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Recap #92: More Tales To Give You Goosebumps by R. L. Stine

Title: More Tales To Give You Goosebumps

Author: R.L. Stine

Cover Artist: Tim Jacobus

Summary: “Reader Beware – You’re In For Ten Summertime Scares!”

Is Matt’s summer camp being taken over by an evil patch of poison ivy? Will Eric escape from his tank, now that he’s been turned into a fish? Can Tara help the terrified voice she hears inside a beautiful seashell? Find out in these ten creepy Goosebumps short stories perfect for reading around the campfire or under the covers!

Initial Thoughts

This was the first of the short story books I read, and I… I think I actually stole this when I was a kid. No I remember back in elementary school, I found this book in a bag of books inside a closet in one of the classrooms. I think they were going to get rid of these books so I just kept the copy for myself. A few years later when the hardcover collection was released I gave my copy away.

As you could probably tell from the summary and cover art, the stories in this book all take place during the summer and yet surprisingly only two of them involve summer camps. Only one book was adapted for the French Goosebumps illustrated novellas, but none of them were made into TV episodes. One story, “The Cat’s Tale,” genuinely feels like some sort of pilot version for “Cry of the Cat,” the first in the Series 2000 line. I can safely say I found the stories in this one more interesting than the previous one. The original edition also came with a bonus booklight.

For this recap, I’m gonna be doing “3rd Rock from the Sun” jokes for the subtitles. Which means prepare thy selves for a bunch of dick jokes.

I’m also gonna include some of my ideas for potential sequel stories.

[Wing: I don’t know why, but I am so charmed by a creepy summer themed book coming with a booklight. Damn you, Stine!]

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Recap #80: Fear Street Saga #9: Heart of the Hunter by R. L. Stine

cover of Heart of the Hunter by R L Stine shows an Indian woman being stalked by a shadowy figure in the fog, with the head of a wolf in the clouds, under a full moonTitle: Fear Street Sagas #9: Heart of the Hunter by R. L. Stine

Summary: A medicine woman tells Jamie Fier the love potion she gave him will cost him. Now Jamie finds himself transforming into a wolf—and if his true love sees him in this form, he will remain a wolf forever.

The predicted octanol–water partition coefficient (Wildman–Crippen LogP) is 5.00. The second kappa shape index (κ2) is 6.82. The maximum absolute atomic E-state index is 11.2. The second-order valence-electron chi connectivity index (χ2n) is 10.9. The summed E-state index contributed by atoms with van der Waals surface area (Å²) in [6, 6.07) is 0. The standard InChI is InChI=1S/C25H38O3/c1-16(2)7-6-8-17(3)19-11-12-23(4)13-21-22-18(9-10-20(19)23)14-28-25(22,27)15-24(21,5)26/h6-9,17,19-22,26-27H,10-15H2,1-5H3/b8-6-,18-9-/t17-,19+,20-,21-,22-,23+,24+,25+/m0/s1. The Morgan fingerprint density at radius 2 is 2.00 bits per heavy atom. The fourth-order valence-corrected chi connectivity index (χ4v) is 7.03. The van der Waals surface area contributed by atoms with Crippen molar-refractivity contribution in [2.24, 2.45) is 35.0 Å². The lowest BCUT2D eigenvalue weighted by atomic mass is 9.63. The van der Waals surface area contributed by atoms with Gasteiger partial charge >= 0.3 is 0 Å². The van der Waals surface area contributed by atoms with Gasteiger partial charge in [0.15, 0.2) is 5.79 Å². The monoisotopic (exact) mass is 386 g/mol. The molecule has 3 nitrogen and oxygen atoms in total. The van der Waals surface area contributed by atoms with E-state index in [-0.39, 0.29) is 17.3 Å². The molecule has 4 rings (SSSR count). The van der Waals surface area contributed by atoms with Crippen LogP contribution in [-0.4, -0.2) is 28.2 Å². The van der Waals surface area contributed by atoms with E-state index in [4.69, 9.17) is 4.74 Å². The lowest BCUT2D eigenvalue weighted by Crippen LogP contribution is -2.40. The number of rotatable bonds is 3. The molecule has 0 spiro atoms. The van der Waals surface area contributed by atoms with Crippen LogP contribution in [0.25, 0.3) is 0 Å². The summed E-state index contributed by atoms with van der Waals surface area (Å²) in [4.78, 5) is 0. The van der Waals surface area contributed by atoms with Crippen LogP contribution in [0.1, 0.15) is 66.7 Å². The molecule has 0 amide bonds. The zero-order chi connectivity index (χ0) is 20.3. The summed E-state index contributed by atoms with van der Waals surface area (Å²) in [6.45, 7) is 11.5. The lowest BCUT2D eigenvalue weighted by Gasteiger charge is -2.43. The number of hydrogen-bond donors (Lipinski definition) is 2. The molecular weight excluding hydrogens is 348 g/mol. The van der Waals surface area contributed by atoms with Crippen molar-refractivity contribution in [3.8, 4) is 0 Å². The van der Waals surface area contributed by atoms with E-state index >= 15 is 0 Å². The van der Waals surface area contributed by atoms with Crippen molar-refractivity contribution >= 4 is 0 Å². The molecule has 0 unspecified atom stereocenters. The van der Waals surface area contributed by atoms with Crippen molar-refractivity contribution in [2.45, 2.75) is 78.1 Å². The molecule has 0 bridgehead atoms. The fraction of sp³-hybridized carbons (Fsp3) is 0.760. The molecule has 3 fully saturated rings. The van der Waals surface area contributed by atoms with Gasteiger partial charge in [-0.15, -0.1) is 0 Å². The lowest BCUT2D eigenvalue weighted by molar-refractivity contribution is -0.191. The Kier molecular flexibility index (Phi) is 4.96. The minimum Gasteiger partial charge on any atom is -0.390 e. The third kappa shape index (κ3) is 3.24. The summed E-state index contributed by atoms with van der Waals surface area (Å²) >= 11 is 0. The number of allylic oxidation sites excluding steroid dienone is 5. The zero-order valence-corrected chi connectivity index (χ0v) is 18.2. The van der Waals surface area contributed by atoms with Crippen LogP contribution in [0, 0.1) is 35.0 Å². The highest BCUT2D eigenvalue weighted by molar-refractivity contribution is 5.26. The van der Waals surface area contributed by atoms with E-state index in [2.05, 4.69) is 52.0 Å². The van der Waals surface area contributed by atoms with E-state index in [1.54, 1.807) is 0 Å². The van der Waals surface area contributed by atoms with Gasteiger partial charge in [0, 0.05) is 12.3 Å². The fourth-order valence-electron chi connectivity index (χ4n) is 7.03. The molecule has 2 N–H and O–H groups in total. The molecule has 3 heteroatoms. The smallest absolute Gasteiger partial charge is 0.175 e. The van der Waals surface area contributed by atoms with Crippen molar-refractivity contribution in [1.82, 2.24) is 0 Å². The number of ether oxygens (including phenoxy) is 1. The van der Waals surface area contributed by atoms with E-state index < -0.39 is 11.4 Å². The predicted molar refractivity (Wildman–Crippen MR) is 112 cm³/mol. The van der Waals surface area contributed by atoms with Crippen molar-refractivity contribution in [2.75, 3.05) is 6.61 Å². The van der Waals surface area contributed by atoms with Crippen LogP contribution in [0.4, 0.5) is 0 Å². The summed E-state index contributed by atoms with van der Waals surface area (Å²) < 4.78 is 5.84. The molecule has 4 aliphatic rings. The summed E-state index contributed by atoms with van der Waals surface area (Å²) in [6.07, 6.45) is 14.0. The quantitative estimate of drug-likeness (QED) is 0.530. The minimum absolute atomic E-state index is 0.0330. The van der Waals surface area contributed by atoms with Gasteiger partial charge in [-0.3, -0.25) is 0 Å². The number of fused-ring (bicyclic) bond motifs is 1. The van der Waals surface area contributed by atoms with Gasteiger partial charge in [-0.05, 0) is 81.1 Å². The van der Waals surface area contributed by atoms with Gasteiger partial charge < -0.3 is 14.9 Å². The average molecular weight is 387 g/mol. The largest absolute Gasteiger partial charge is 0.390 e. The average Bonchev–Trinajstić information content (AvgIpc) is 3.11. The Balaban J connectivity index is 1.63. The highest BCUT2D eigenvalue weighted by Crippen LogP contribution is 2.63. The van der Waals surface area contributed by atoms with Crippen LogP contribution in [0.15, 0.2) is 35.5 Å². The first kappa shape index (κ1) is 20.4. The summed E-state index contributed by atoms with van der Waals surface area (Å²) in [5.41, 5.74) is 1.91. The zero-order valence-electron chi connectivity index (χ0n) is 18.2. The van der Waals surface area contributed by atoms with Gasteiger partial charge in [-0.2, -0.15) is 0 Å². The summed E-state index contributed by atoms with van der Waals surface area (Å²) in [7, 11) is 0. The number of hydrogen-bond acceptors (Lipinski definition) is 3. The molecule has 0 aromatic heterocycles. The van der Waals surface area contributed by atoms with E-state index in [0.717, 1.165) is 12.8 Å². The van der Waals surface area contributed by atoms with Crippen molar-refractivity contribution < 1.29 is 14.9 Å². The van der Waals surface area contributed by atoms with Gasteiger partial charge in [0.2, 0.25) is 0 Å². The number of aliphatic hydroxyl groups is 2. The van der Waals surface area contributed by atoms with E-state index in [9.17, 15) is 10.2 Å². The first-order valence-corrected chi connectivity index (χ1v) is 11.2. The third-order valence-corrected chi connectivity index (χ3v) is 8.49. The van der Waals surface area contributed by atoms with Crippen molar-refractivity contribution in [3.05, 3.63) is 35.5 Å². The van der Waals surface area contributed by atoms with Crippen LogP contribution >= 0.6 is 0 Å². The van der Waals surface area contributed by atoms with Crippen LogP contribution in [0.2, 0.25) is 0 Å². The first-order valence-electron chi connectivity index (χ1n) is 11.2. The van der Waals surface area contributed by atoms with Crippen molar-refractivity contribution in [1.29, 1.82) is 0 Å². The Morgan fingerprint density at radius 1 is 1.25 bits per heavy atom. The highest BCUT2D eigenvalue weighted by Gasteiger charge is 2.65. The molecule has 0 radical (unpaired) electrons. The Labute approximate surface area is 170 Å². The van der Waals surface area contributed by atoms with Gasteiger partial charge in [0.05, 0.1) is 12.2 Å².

Tagline: The full moon summons the beast.

Initial Thoughts

Wing and the Werewolf, a Story in Three Acts

Act 1: Wing discovers a werewolf book by Stine. Immediately buys a copy because WEREWOLVES! STINE! FEUD! JOY! HATE! LOVE! LOATHING! THAT COVER! THAT TAGLINE! SO EXCITED!

Act 2: Wing reads the back of the book. Wing rereads. Wing reads yet a third time. Ooooohhhhh nooooooo.

Act 3: WHAT THE EVER LOVING FUCK, STINE.

[Wing: Now updated with comments from recapper Jude.]

(Jude: HEY! HEY EVERYONE! LOOK OVER HERE EVERYONE I’M COMMENTING FOR THE FIRST TIME! The Fear Street Sagas were admittedly my favorites of all the Fear Street spin-offs. I enjoy historical fiction and cheesy, gothic romance and horror so these were right up my alley. I’m still hoping to somehow find more information on the two Sagas which never got released, “The Raven Woman” and Carousel of Doom.” I hope to do Wing as much justice for her post as she’s done for mine. BTW, this one was ghostwritten by Eric Weiner, who also wrote “Door of Death.”)

[Wing: Aww, thanks. And wait, there are supposed to be two more sagas? Those titles have me intrigued.]

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Recap #77: The Reading Buddy by Bryce Gibson

cover of The Reading Buddy by Bryce Gibson, has a figure in a black coat with its hood up carrying an ax, with the title and author information printed over itTitle: The Reading Buddy by Bryce Gibson

Summary: A SET OF keys jangled in my hand. The keys were my lifeline. One of them would be what saved the day. I held onto them as tightly as I could.